*Post by uglyvan**Post by Spalls Hurgenson*On Tue, 15 Dec 2015 04:56:54 -0800 (PST), uglyvan

*Post by uglyvan*roll one d6;

roll a second d6;

if both d6s roll the same number then stop Rolling dice;

as long as dice rolled bring different values, keep Rolling one die;

stop Rolling dice as soon as you get two similar values;

count the number of dice rolled;

it represents your stat Rank;

1st d6: 6

2nd d6: 3

3rd d6: 4

4th d6: 3

2nd d6 = 4th d6

stop.

4 dice rolled means you have a stat Rank of Good;

Rank name

7 epic ( olympic )

6 superb

5 excellent

4 good

3 typical

2 mediocre

the DnD score is 3 times the stat Rank

Rank Score

7 ---- 21

6 ---- 18

5 ---- 15

4 ---- 12

3 ----- 9

2 ----- 6

repeat the process for each of your basic stats

for in a d6 there are only six values, if you rolled 6 dice and happend no match, then the 7th die automatically match one value.

My god, I almost understood that.

Still don't see the point; it seems unduly complicated for no good

purpose (and limits you to only a fixed number of attribute points;

nobody is going to get an attribute of 13 using this system, for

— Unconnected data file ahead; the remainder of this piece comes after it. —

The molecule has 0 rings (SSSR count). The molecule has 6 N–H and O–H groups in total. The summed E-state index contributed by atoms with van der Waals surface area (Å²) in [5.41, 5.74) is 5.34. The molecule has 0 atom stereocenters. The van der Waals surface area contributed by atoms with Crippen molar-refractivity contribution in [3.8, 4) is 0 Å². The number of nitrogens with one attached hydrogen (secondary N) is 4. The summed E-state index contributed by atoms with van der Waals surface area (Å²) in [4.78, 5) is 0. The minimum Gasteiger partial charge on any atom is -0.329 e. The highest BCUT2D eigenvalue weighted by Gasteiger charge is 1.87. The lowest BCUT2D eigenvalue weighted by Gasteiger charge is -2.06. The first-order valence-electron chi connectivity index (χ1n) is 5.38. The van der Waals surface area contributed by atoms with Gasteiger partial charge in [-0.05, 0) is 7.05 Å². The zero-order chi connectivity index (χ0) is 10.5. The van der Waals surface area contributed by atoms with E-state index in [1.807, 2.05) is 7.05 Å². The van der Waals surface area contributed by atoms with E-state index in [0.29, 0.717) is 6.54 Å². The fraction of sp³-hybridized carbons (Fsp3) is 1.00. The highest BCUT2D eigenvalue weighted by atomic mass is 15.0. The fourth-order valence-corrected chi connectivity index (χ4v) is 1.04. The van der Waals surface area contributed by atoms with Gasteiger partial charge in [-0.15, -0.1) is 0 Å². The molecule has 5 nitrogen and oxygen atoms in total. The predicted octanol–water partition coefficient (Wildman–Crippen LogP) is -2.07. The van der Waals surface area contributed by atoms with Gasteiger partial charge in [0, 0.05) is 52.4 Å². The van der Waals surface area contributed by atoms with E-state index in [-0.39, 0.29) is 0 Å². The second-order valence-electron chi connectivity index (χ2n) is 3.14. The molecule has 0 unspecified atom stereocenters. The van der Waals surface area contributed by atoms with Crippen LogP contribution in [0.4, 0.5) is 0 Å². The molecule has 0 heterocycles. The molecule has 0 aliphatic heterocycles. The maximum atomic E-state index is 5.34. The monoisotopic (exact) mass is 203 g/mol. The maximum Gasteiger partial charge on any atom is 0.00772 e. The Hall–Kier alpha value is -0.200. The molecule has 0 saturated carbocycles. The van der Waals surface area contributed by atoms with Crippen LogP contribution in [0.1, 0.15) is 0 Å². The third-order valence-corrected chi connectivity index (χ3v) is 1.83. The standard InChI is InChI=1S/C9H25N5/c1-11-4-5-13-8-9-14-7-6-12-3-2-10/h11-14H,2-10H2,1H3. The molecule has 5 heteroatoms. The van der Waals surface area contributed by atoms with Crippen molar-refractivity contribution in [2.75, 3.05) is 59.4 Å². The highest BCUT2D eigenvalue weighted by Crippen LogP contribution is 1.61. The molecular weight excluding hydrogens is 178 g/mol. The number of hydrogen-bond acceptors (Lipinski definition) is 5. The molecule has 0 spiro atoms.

instance).

But at least it isn't just random digital gibberish.

Or is it? Perhaps I have gone mad. Yes, that's more likely it. I have

gone mad.

Nice day for it.

for example, if one good mathematics user would print the probabilities for ranks of 2 to 7

like in 2d6 bring 6 possibilities out of 36 combos

unfortunately I quit school one year before Baccalauréat, so I didn't learn probabilities along with integrals

:)

On 2d6 there's always a 1 in 6 chance of both dice rolling the same

number, there's really no point in doing that, you can just roll a d6, and

stop if you roll a 1 and have the exact same chance.

So there's a 16.66% chance of stopping at 1. Since the chances of each

come out of the remaining chances overall each is 1/6 of what's left, so on

the 2nd roll it's 13.88 (16.66% of the remaining 83.33%), on the third

it's 11.67% (16.66% of the remaining 69.44%).

4 = 9.64%

5 = 8.03%

6 = 6.69%

7 = 5.58%

8 = 4.65%

etc. You get below 1% at 17, and the possibilities go to infinity.

The mean is 6 - so that's what your average human would be.

I'm not really math inclined, but I like knowing probabilities. Also I

was just figuring out this same problem 2 days ago for how long it would

take to actually find a secret door with a party in 1e.

I prefer my 27-25-23 +2 Organic method.

https://sites.google.com/site/justisaursdd/tar-pit-dugout/justisaurs27-25-23abilityscoregeneration

- Justisaur